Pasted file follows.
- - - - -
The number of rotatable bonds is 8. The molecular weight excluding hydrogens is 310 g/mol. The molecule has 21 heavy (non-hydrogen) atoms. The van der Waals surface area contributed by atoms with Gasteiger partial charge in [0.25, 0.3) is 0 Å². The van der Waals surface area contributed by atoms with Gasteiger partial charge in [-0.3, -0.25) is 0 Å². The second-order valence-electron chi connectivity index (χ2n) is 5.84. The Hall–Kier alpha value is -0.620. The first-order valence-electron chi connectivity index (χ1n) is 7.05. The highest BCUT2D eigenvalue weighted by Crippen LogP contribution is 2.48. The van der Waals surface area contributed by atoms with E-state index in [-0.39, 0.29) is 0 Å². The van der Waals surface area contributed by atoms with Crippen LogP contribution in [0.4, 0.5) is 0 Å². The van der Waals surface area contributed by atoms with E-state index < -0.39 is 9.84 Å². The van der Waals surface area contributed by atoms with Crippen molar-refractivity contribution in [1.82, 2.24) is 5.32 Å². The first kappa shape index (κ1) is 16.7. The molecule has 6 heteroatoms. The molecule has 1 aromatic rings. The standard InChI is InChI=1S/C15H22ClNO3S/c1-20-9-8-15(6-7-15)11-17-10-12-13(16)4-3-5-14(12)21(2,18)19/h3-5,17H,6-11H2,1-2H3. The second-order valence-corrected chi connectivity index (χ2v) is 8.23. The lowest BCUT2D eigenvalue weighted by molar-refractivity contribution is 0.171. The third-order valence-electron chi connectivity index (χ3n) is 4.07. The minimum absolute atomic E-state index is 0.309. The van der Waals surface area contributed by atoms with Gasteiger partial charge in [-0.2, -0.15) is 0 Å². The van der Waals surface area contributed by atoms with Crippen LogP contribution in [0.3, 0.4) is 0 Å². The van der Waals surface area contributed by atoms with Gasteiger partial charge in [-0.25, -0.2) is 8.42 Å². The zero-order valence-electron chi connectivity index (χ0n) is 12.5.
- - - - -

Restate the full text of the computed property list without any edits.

The number of rotatable bonds is 8. The molecular weight excluding hydrogens is 310 g/mol. The molecule has 21 heavy (non-hydrogen) atoms. The van der Waals surface area contributed by atoms with Gasteiger partial charge in [0.25, 0.3) is 0 Å². The van der Waals surface area contributed by atoms with Gasteiger partial charge in [-0.3, -0.25) is 0 Å². The second-order valence-electron chi connectivity index (χ2n) is 5.84. The Hall–Kier alpha value is -0.620. The first-order valence-electron chi connectivity index (χ1n) is 7.05. The highest BCUT2D eigenvalue weighted by Crippen LogP contribution is 2.48. The van der Waals surface area contributed by atoms with E-state index in [-0.39, 0.29) is 0 Å². The van der Waals surface area contributed by atoms with Crippen LogP contribution in [0.4, 0.5) is 0 Å². The van der Waals surface area contributed by atoms with E-state index < -0.39 is 9.84 Å². The van der Waals surface area contributed by atoms with Crippen molar-refractivity contribution in [1.82, 2.24) is 5.32 Å². The first kappa shape index (κ1) is 16.7. The molecule has 6 heteroatoms. The molecule has 1 aromatic rings. The standard InChI is InChI=1S/C15H22ClNO3S/c1-20-9-8-15(6-7-15)11-17-10-12-13(16)4-3-5-14(12)21(2,18)19/h3-5,17H,6-11H2,1-2H3. The second-order valence-corrected chi connectivity index (χ2v) is 8.23. The lowest BCUT2D eigenvalue weighted by molar-refractivity contribution is 0.171. The third-order valence-electron chi connectivity index (χ3n) is 4.07. The minimum absolute atomic E-state index is 0.309. The van der Waals surface area contributed by atoms with Gasteiger partial charge in [-0.2, -0.15) is 0 Å². The van der Waals surface area contributed by atoms with Crippen LogP contribution in [0.3, 0.4) is 0 Å². The van der Waals surface area contributed by atoms with Gasteiger partial charge in [-0.25, -0.2) is 8.42 Å². The zero-order valence-electron chi connectivity index (χ0n) is 12.5.